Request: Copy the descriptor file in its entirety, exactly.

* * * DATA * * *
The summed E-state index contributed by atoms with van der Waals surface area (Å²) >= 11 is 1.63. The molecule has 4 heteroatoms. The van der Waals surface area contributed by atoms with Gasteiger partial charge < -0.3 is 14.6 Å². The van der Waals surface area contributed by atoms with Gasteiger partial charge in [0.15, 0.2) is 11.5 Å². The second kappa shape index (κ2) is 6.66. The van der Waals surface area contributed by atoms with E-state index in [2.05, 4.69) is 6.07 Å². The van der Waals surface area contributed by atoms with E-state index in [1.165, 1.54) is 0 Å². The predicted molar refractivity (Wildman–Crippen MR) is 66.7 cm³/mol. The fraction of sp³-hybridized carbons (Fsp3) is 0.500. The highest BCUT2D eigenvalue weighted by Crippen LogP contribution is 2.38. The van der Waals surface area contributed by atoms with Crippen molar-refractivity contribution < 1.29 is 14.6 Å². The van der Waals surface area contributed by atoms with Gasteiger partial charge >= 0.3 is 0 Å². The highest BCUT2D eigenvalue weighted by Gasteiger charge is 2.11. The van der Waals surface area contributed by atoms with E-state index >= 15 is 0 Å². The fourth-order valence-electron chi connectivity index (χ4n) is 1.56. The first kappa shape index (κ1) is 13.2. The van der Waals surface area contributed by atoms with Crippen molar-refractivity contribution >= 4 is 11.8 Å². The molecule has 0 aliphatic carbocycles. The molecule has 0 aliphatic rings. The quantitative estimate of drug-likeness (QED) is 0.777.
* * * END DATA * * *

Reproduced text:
The summed E-state index contributed by atoms with van der Waals surface area (Å²) >= 11 is 1.63. The molecule has 4 heteroatoms. The van der Waals surface area contributed by atoms with Gasteiger partial charge < -0.3 is 14.6 Å². The van der Waals surface area contributed by atoms with Gasteiger partial charge in [0.15, 0.2) is 11.5 Å². The second kappa shape index (κ2) is 6.66. The van der Waals surface area contributed by atoms with E-state index in [2.05, 4.69) is 6.07 Å². The van der Waals surface area contributed by atoms with E-state index in [1.165, 1.54) is 0 Å². The predicted molar refractivity (Wildman–Crippen MR) is 66.7 cm³/mol. The fraction of sp³-hybridized carbons (Fsp3) is 0.500. The highest BCUT2D eigenvalue weighted by Crippen LogP contribution is 2.38. The van der Waals surface area contributed by atoms with Crippen molar-refractivity contribution < 1.29 is 14.6 Å². The van der Waals surface area contributed by atoms with Gasteiger partial charge >= 0.3 is 0 Å². The highest BCUT2D eigenvalue weighted by Gasteiger charge is 2.11. The van der Waals surface area contributed by atoms with E-state index >= 15 is 0 Å². The fourth-order valence-electron chi connectivity index (χ4n) is 1.56. The first kappa shape index (κ1) is 13.2. The van der Waals surface area contributed by atoms with Crippen molar-refractivity contribution >= 4 is 11.8 Å². The molecule has 0 aliphatic carbocycles. The molecule has 0 aliphatic rings. The quantitative estimate of drug-likeness (QED) is 0.777.